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|Title:||Precisionism in the Long 1920s|
|Advisors:||DeLue, Rachael Z|
|Contributors:||Art and Archaeology Department|
|Publisher:||Princeton, NJ : Princeton University|
|Abstract:||This dissertation reconsiders American Precisionism, an early-twentieth century movement recognized today for meticulous paintings of skyscrapers and empty factories, although its artists just as frequently pictured country barns, domestic interiors, and still lifes, in media as various as drawing, lithography, watercolor, pastel, and photography. Its participants include Charles Sheeler, Charles Demuth, Georgia O’Keeffe, Elsie Driggs, Louis Lozowick, Stefan Hirsch, George Ault, and Niles Spencer. The central thesis of this dissertation is that Precisionism should be recognized as a movement, not because these figures declared themselves a group or because their works shared a singular style, technique, or subject matter. Rather, what they had in common was exactly their non-compatibility—a preservation of solitude and restraint that I reveal to be central to the definition of “precision.” Excavating the latent meanings of precision in poetry, philosophy, and popular science puts Precisionist art in tension with the Machine Age discourses with which it is usually associated. This reassessment begins in chapter one, where I trace the etymology of precision and examine its usage in 1920s popular culture, parsing the separate genealogies of “scientific” and “aesthetic” precision. Chapter two considers the ways in which language and visual art struggled to find new modes of communication by defining a “Precisionist address” in the artworks and writings of Morton Schamberg, Charles Sheeler, Ezra Pound, and Leo Stein. Chapter three focuses on Georgia O’Keeffe and the poet Marianne Moore, looking at the pervasive metaphors of “surgery” used to describe the effects of realism in their art. Following these studies of individual artists, the final chapters return attention to Precisionism’s group-formation. Chapter four analyzes the inaugural Biennial of Contemporary Painting at the Whitney Museum in 1932, where, I argue, the Precisionists were physically exhibited together for the first time. A fifth chapter concludes the dissertation by characterizing Precisionist painting as a still life genre. Under that category, three qualities of the movement are reassessed: objectivity, temporality, and privacy. The serial structure of still-life painting provides a final key to understanding how a Precisionist idiom persisted through the “Long 1920s.”|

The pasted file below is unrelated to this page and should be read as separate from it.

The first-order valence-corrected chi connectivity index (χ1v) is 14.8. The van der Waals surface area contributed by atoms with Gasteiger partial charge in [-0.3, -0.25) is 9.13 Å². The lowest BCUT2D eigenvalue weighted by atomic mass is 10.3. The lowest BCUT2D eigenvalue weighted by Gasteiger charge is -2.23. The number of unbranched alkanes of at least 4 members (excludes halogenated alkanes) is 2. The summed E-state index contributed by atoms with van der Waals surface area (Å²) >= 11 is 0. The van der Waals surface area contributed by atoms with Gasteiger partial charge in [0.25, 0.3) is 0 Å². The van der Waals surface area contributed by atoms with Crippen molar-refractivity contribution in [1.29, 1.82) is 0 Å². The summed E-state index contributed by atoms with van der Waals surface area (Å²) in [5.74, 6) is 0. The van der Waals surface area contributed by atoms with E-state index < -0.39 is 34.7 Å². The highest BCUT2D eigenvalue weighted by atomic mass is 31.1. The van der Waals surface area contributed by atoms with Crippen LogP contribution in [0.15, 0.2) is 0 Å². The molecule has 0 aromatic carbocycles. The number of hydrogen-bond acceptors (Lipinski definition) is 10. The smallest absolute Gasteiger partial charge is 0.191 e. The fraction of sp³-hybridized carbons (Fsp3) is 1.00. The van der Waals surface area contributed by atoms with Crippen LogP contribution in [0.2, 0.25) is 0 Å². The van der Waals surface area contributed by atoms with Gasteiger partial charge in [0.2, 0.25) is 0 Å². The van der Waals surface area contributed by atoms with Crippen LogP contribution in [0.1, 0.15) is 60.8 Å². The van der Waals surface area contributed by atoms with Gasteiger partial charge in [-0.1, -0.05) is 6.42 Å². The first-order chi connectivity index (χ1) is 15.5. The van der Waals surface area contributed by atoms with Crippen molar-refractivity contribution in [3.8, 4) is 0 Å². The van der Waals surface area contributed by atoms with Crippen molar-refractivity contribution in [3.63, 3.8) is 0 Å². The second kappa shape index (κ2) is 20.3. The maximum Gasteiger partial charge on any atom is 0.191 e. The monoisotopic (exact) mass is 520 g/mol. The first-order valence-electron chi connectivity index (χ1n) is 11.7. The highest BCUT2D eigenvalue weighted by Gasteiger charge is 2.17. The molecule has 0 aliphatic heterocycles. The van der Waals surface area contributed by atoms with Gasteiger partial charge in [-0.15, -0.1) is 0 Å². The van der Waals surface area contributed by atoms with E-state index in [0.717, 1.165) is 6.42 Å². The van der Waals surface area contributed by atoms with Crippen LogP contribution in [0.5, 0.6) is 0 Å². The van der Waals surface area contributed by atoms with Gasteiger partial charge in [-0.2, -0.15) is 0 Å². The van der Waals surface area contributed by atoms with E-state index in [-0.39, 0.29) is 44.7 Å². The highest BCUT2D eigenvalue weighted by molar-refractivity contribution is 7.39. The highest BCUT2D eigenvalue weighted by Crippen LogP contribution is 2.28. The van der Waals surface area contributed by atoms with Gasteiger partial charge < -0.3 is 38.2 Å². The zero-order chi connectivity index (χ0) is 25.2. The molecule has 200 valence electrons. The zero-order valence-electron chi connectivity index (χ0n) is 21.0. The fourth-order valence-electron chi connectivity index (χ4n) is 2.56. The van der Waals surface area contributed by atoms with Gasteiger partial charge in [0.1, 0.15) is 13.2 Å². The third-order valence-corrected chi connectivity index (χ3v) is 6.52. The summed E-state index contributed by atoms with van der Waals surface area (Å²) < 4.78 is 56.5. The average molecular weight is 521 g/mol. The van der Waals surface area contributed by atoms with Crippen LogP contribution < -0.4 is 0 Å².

|Alternate format:||The Mudd Manuscript Library retains one bound copy of each dissertation. Search for these copies in the library's main catalog: catalog.princeton.edu|
|Type of Material:||Academic dissertations (Ph.D.)|
|Appears in Collections:||Art and Archaeology|
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